M3 Singlestroke
Aug 9, 2018
388
334
As mentioned, that's not a "stopped race"; it's a matter of tire safety. It becomes exponentially harder to make tires that can safely sustain high speeds for the required amount of time, so if your car can eventually get up to 165mph but you don't want the tires to cost $300/per, you put in an electronic limiter at 155mph/250kph.

On-topic, count me in the crew entirely happy wtih ~30mpx.
I know it's off-topic...and I apologize.:oops:
But the decision to stop raising top-speed above 250 k/mh was taken in Europe by Daimler, BMW and Audi mostly because of extremely high development costs, AND because Germany is the only country where you can legally attain these speeds, on less than 1% of the roads!

Back to topic: for me , 30 MP are sufficient, apart from macro photography, where, to get enough depth of field, i shoot at some distance, and then crop!
So, I'm impatiently waiting for the high-MP EOS R, also to fit it with the RF 1,2/85, provided I "find" the money. (gaasp)
 

docsmith

EOS 6D MK II
Sep 17, 2010
838
188
Why would anyone want to print a poster @ 300PPI, and more importantly - how many of such photographers are there?
300 ppi is considered the minimum standard in most publications, fine art, etc. You do not need to take my word for it, it is something very easy to confirm with a few searches:

So, you ask how many photographers are there that should be concerned about 300 ppi? At a minimum, anyone that wants to publish. But, really, I would argue, anyone interested in high quality prints. I understand your 115-130 ppi print likely looks good. I have a couple up myself in the 200-250 ppi range. But my prints that are greater than 300 ppi do look better, IMO.

Another way to look at this is if you went someplace to print, they have guides or warnings if your ppi/dpi is too low. The lowest setting is usually around 100 ppi, the "excellent" settings are usually > 300 ppi.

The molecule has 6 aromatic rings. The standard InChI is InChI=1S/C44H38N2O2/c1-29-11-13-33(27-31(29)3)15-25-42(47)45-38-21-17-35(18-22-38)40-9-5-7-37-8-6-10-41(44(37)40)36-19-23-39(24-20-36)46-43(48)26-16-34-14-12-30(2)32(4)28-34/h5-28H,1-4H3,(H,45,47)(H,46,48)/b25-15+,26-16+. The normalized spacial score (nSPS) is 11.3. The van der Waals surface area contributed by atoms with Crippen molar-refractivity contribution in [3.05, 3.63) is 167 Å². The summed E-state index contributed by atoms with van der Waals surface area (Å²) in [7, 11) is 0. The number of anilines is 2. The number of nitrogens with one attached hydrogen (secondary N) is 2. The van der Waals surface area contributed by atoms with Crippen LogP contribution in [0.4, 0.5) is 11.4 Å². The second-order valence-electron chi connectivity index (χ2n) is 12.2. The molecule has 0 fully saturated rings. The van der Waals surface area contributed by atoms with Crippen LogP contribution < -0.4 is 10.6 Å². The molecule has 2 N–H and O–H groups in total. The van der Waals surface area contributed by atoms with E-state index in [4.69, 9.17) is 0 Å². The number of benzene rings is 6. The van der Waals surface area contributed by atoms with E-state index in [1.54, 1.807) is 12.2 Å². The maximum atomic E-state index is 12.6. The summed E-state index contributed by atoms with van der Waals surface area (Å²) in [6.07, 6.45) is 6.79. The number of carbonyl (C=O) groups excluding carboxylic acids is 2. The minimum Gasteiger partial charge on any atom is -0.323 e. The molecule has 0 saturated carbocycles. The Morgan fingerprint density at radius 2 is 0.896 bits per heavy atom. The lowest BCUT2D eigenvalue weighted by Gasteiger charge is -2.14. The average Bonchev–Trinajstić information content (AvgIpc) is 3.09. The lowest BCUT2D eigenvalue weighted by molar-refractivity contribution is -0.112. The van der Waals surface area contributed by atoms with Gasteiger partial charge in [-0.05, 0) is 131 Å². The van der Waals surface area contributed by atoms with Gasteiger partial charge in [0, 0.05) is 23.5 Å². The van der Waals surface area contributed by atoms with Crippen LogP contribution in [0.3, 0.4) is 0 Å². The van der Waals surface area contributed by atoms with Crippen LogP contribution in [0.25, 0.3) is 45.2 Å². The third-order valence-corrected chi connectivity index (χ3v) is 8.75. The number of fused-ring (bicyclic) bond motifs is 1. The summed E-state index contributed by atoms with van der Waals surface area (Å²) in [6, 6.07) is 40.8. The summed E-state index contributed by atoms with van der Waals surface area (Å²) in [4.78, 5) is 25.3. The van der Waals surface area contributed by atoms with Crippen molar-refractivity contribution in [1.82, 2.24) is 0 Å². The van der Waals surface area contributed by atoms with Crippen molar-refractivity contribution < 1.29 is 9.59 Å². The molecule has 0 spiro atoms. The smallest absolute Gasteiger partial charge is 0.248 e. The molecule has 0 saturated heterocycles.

Antono Refa

EOS 7D MK II
Mar 26, 2014
770
80
You have quantified the numbers of those who need 30+ megapixels as 1:1000 or 1:10000, just by looking around you. For a start, 4 nature photographers who regularly post in CR have immediately posted a “Like” to my post, which is just the tip of the iceberg and immediately disproves your unfounded statistics for CR at least. When I ‘look around” me on one of my nature photographic trips, I see most of my numerous fellows lugging around telephotos to squeeze every possible pixel on wild life.
That's because your view of the world is biased. When on a nature photographic trip, you're likely to see more nature photographers then there in the general population. Same with this forum. My two cousins who bought a rebel w/ 2-3 lenses and shoot occasionally don't even know this site exists. I doubt any of their photos were ever printed larger than 4x6, if at all. They still bought the photo shop seller's spiel about how they need more MP.

“A lot” might not have the precise quantification of a number like 1:10000 but it is closer to the truth.
So you think cameras sold to "fellows lugging around telephotos" on nature photographic trips are on the order of 1 out of every 1000 sold? Good for you, but I don't buy it.